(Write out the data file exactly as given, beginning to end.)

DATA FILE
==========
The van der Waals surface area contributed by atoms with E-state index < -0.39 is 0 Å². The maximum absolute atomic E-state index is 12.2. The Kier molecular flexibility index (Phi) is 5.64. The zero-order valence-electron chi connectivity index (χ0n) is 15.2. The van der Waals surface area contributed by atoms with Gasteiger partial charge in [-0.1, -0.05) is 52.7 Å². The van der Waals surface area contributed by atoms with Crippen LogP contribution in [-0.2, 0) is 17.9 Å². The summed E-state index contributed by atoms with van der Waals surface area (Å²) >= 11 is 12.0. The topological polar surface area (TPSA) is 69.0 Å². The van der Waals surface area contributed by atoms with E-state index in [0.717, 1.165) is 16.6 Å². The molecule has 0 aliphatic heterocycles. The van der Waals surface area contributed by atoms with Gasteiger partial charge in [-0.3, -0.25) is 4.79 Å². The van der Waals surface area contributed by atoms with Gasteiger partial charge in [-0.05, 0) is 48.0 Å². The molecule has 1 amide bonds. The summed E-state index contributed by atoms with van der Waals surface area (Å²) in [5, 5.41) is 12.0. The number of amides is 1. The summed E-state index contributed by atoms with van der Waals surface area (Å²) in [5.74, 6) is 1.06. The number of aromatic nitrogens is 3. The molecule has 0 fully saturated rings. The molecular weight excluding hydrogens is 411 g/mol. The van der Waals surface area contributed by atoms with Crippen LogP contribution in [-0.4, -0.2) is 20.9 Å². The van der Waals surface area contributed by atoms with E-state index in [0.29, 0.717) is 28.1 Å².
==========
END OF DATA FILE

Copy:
The van der Waals surface area contributed by atoms with E-state index < -0.39 is 0 Å². The maximum absolute atomic E-state index is 12.2. The Kier molecular flexibility index (Phi) is 5.64. The zero-order valence-electron chi connectivity index (χ0n) is 15.2. The van der Waals surface area contributed by atoms with Gasteiger partial charge in [-0.1, -0.05) is 52.7 Å². The van der Waals surface area contributed by atoms with Crippen LogP contribution in [-0.2, 0) is 17.9 Å². The summed E-state index contributed by atoms with van der Waals surface area (Å²) >= 11 is 12.0. The topological polar surface area (TPSA) is 69.0 Å². The van der Waals surface area contributed by atoms with E-state index in [0.717, 1.165) is 16.6 Å². The molecule has 0 aliphatic heterocycles. The van der Waals surface area contributed by atoms with Gasteiger partial charge in [-0.3, -0.25) is 4.79 Å². The van der Waals surface area contributed by atoms with Gasteiger partial charge in [-0.05, 0) is 48.0 Å². The molecule has 1 amide bonds. The summed E-state index contributed by atoms with van der Waals surface area (Å²) in [5, 5.41) is 12.0. The number of amides is 1. The summed E-state index contributed by atoms with van der Waals surface area (Å²) in [5.74, 6) is 1.06. The number of aromatic nitrogens is 3. The molecule has 0 fully saturated rings. The molecular weight excluding hydrogens is 411 g/mol. The van der Waals surface area contributed by atoms with Crippen LogP contribution in [-0.4, -0.2) is 20.9 Å². The van der Waals surface area contributed by atoms with E-state index in [0.29, 0.717) is 28.1 Å².